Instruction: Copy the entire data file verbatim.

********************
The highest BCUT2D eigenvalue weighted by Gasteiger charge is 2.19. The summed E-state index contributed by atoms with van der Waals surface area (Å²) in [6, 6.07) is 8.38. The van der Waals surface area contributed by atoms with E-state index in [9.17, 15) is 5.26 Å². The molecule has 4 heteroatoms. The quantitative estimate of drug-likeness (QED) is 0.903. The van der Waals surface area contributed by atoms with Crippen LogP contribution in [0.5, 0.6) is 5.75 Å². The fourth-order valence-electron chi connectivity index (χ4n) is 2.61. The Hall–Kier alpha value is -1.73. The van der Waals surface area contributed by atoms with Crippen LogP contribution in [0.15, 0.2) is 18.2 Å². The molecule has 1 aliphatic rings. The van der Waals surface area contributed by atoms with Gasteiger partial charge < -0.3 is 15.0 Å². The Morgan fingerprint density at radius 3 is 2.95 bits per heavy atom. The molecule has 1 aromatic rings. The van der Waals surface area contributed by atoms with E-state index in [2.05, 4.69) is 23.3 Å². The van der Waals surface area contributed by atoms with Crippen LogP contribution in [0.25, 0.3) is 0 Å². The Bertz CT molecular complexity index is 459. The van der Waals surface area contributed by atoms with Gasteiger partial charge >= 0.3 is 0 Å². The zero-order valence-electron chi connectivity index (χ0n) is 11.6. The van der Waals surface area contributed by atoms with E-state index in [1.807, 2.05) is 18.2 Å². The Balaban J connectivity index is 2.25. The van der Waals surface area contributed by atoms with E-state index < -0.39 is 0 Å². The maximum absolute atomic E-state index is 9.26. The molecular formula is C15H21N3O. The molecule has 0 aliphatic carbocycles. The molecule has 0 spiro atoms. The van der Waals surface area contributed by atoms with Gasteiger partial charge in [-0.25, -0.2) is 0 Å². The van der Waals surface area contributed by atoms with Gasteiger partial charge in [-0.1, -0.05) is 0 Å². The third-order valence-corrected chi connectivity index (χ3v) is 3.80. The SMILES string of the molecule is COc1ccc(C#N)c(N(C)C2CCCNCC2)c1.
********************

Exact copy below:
The highest BCUT2D eigenvalue weighted by Gasteiger charge is 2.19. The summed E-state index contributed by atoms with van der Waals surface area (Å²) in [6, 6.07) is 8.38. The van der Waals surface area contributed by atoms with E-state index in [9.17, 15) is 5.26 Å². The molecule has 4 heteroatoms. The quantitative estimate of drug-likeness (QED) is 0.903. The van der Waals surface area contributed by atoms with Crippen LogP contribution in [0.5, 0.6) is 5.75 Å². The fourth-order valence-electron chi connectivity index (χ4n) is 2.61. The Hall–Kier alpha value is -1.73. The van der Waals surface area contributed by atoms with Crippen LogP contribution in [0.15, 0.2) is 18.2 Å². The molecule has 1 aliphatic rings. The van der Waals surface area contributed by atoms with Gasteiger partial charge < -0.3 is 15.0 Å². The Morgan fingerprint density at radius 3 is 2.95 bits per heavy atom. The molecule has 1 aromatic rings. The van der Waals surface area contributed by atoms with E-state index in [2.05, 4.69) is 23.3 Å². The van der Waals surface area contributed by atoms with Crippen LogP contribution in [0.25, 0.3) is 0 Å². The Bertz CT molecular complexity index is 459. The van der Waals surface area contributed by atoms with Gasteiger partial charge >= 0.3 is 0 Å². The zero-order valence-electron chi connectivity index (χ0n) is 11.6. The van der Waals surface area contributed by atoms with E-state index in [1.807, 2.05) is 18.2 Å². The Balaban J connectivity index is 2.25. The van der Waals surface area contributed by atoms with E-state index < -0.39 is 0 Å². The maximum absolute atomic E-state index is 9.26. The molecular formula is C15H21N3O. The molecule has 0 aliphatic carbocycles. The molecule has 0 spiro atoms. The van der Waals surface area contributed by atoms with Gasteiger partial charge in [-0.25, -0.2) is 0 Å². The van der Waals surface area contributed by atoms with Gasteiger partial charge in [-0.1, -0.05) is 0 Å². The third-order valence-corrected chi connectivity index (χ3v) is 3.80. The SMILES string of the molecule is COc1ccc(C#N)c(N(C)C2CCCNCC2)c1.